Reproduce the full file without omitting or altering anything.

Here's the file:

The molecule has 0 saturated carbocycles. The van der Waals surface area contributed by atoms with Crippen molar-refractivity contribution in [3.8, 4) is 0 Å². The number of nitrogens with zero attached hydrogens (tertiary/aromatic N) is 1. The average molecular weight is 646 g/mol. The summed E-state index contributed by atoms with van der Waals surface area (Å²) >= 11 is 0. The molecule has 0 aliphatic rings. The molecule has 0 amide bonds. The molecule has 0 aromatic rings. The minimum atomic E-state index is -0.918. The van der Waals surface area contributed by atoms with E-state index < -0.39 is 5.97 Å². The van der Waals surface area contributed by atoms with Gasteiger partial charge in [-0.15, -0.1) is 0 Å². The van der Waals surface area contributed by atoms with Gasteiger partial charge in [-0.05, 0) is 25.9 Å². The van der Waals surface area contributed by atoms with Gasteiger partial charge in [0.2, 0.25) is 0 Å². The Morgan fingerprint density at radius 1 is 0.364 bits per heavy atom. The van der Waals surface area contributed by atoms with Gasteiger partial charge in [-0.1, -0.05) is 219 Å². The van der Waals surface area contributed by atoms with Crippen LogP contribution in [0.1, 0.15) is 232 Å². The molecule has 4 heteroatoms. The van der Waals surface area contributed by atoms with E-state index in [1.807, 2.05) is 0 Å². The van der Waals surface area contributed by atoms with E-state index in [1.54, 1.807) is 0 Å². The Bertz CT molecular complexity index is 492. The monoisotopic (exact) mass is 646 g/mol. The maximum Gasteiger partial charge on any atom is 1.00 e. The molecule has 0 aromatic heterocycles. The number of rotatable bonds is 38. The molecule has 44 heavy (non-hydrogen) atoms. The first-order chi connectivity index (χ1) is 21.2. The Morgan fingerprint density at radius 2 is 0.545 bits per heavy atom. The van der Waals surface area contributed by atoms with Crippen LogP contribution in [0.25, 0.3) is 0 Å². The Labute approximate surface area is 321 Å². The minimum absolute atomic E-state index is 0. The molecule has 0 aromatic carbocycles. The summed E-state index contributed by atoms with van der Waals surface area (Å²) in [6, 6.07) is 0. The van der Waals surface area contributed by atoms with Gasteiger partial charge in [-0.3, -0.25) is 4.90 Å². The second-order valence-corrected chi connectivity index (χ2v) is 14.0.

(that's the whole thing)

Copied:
The molecule has 0 saturated carbocycles. The van der Waals surface area contributed by atoms with Crippen molar-refractivity contribution in [3.8, 4) is 0 Å². The number of nitrogens with zero attached hydrogens (tertiary/aromatic N) is 1. The average molecular weight is 646 g/mol. The summed E-state index contributed by atoms with van der Waals surface area (Å²) >= 11 is 0. The molecule has 0 aliphatic rings. The molecule has 0 amide bonds. The molecule has 0 aromatic rings. The minimum atomic E-state index is -0.918. The van der Waals surface area contributed by atoms with E-state index < -0.39 is 5.97 Å². The van der Waals surface area contributed by atoms with Gasteiger partial charge in [-0.15, -0.1) is 0 Å². The van der Waals surface area contributed by atoms with Gasteiger partial charge in [-0.05, 0) is 25.9 Å². The van der Waals surface area contributed by atoms with Gasteiger partial charge in [0.2, 0.25) is 0 Å². The Morgan fingerprint density at radius 1 is 0.364 bits per heavy atom. The van der Waals surface area contributed by atoms with Gasteiger partial charge in [-0.1, -0.05) is 219 Å². The van der Waals surface area contributed by atoms with Crippen LogP contribution in [0.1, 0.15) is 232 Å². The molecule has 4 heteroatoms. The van der Waals surface area contributed by atoms with E-state index in [1.807, 2.05) is 0 Å². The van der Waals surface area contributed by atoms with E-state index in [1.54, 1.807) is 0 Å². The Bertz CT molecular complexity index is 492. The monoisotopic (exact) mass is 646 g/mol. The maximum Gasteiger partial charge on any atom is 1.00 e. The molecule has 0 aromatic heterocycles. The number of rotatable bonds is 38. The molecule has 44 heavy (non-hydrogen) atoms. The first-order chi connectivity index (χ1) is 21.2. The Morgan fingerprint density at radius 2 is 0.545 bits per heavy atom. The van der Waals surface area contributed by atoms with Crippen LogP contribution in [0.25, 0.3) is 0 Å². The Labute approximate surface area is 321 Å². The minimum absolute atomic E-state index is 0. The molecule has 0 aromatic carbocycles. The summed E-state index contributed by atoms with van der Waals surface area (Å²) in [6, 6.07) is 0. The van der Waals surface area contributed by atoms with Gasteiger partial charge in [-0.3, -0.25) is 4.90 Å². The second-order valence-corrected chi connectivity index (χ2v) is 14.0.